The 2022 Visit Day took place on February 25, 2022. Materials for those who attended are here.


If you’re given the opportunity to visit a department and you’re seriously considering attending their program, it is probably worthwhile to take the time to visit. You will be spending 2 or 5 years somewhere, so going in totally blind or based solely on a website may be brash. A visit gives you an opportunity to see the town and campus, speak to professors, and meet current students and other prospective students. Each one of these things will directly impact your graduate experience, so a visit can be an extremely informative experience. It offers a quick way to compare how different departments feel, and sometimes you can’t get a great read on a place until you’ve been there.

UNC STOR hosts an accepted student visit day each year. If you are accepted before that day, you will be given information about the opportunity to join the formal visit day. Students can visit at other times, but the official visit day is recommended as it’s easier to gather more professors in an official capacity rather than on an ad hoc basis.


Speak to professors and students

Professors have a depth of knowledge about the field as a whole, and can show you by example how to succeed. They often impress with the casualness of their mastery of a subject, yet retain modesty about what we don’t know. Conversations with professors can inspire you and introduce you to new ideas and perspectives that can sometimes shift your view in an instant.

While current graduate students lack the experience and knowledge of professors, we have a fresh enthusiasm about the field, and can tell you about the experience of actually going through the program. Students can tell you about the best places to go in the area, how to avoid common pitfalls, and may even be able to help you find housing. It’s also useful to build a network of people you can talk to even before you get to campus.


Ask a lot of questions

Everyone has different interests, and departments can’t possibly know everything about each student based only on their application, so they may not be aware of some of your concerns. But once you’ve already been accepted, departments will do what they can to get you to join their program. To reiterate, if they’ve accepted you, they want you. Departments will not mind answering your questions (and if they do, that may give you an interesting peek into how that department operates), and should be able to find people who can appropriately and honestly answer your questions. If there are things departments aren’t talking about but that matter to you, you’d be doing yourself a disservice if you don’t ask about it. Even if it doesn’t seem like a big deal, you’ll be spending a lot of time in this program, and even little things can begin to grate with repeated exposure.  It’s better for everyone involved if matriculated students are happy to be there and excited to contribute to the life and scholarship of the department, so don’t be shy about doing your due diligence ahead of time. Please try to have some patience with people answering your questions, though, as they usually have many other things on their plate.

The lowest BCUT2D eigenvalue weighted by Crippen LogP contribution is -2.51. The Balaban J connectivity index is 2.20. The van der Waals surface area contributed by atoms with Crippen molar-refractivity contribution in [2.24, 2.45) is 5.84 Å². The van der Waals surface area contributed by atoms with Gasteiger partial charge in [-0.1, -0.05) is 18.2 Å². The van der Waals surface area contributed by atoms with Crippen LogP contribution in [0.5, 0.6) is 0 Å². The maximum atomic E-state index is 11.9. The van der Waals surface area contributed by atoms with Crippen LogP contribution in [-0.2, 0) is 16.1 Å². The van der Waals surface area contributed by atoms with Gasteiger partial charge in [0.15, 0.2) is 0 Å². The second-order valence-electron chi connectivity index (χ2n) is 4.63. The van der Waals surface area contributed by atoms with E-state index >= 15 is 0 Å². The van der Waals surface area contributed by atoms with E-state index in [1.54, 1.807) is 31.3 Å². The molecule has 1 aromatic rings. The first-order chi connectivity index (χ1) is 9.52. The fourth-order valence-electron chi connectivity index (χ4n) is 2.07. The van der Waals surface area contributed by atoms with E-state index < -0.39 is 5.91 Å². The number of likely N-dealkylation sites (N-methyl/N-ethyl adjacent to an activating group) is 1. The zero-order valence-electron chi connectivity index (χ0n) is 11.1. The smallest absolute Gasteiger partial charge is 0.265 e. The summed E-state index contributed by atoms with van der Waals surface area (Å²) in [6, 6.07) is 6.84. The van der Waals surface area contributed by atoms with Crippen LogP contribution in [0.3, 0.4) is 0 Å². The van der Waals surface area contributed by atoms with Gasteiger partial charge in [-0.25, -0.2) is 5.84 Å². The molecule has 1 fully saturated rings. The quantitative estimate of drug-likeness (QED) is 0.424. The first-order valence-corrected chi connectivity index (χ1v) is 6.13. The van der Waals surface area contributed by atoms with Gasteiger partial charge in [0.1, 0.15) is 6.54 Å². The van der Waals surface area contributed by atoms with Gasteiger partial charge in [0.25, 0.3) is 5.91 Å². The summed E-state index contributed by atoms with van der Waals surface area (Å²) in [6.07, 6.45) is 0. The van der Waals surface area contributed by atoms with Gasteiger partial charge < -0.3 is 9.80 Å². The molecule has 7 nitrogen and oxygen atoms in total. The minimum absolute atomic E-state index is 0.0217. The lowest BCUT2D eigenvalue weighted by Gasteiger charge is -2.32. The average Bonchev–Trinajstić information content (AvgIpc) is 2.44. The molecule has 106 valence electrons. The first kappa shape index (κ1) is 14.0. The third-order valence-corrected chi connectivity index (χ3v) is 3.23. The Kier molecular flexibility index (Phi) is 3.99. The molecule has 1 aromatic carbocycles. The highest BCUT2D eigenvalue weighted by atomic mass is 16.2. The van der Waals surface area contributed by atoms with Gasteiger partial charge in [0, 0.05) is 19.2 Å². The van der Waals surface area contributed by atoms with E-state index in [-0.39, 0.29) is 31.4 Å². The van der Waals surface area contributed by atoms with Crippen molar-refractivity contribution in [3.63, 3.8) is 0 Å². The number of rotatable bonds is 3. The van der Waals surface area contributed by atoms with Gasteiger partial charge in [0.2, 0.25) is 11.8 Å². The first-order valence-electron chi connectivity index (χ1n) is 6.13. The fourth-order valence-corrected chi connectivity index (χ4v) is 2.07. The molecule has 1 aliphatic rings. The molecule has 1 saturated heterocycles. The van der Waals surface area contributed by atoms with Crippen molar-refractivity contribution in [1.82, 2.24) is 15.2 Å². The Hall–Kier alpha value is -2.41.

Choosing between programs

If you’ve gotten into multiple programs, first of all, congratulations! Now you may have a tough choice in front of you. Many professors advise finding a place where you believe you’ll be able to find an advisor who can teach you how to do great research. Your advisor will help determine what it is that you’ll be working on, and how you’ll be spending many of the hours in your program.  It should be noted that even though you’ll only be advised by one or maybe two professors, a program that has multiple potential advisors for you gives you more flexibility, and you are more likely to continue to get exposure (through classes or lectures) to interesting ideas outside the purview of your specific research interests, which may pay dividends later in your research career.  While the biggest factor for choosing a program should be finding an advisor who you can work with on a research topic that interests you, there are many other considerations that may need to be factored in. Financial aid, location, departmental atmosphere, and student outcomes are all common concerns for students choosing between programs. There is no canonical formula for picking which factors matter to you, nor how to weigh them against one another. Not to sound overly dramatic, but spending multiple years of your life is a serious commitment.  Sometimes we need to make decisions under uncertainty, and this is a case where you have to do some soul searching and figure out what you really want in a graduate program, which can mean considering what it is you want out of life.


Videos about  UNC STOR

Here are some videos that Murph compiled about our department and life in Chapel Hill!

Hanes Hall:

Favorite Food Places:


While we did not compile a video on this, one of the best things about this area is the nature! Here are just a few of the trails and hiking in this area. There are also some amazing hikes within an hour’s drive.

Other Videos:

UNC also has a number of videos about student life and campus. While these videos are mostly made for undergraduate students, they highlight many resources and fun things on and around campus. Please reach out to your graduate student mentor for more information about what sorts of things see graduate student participation, and what things are usually only utilized by undergraduates.

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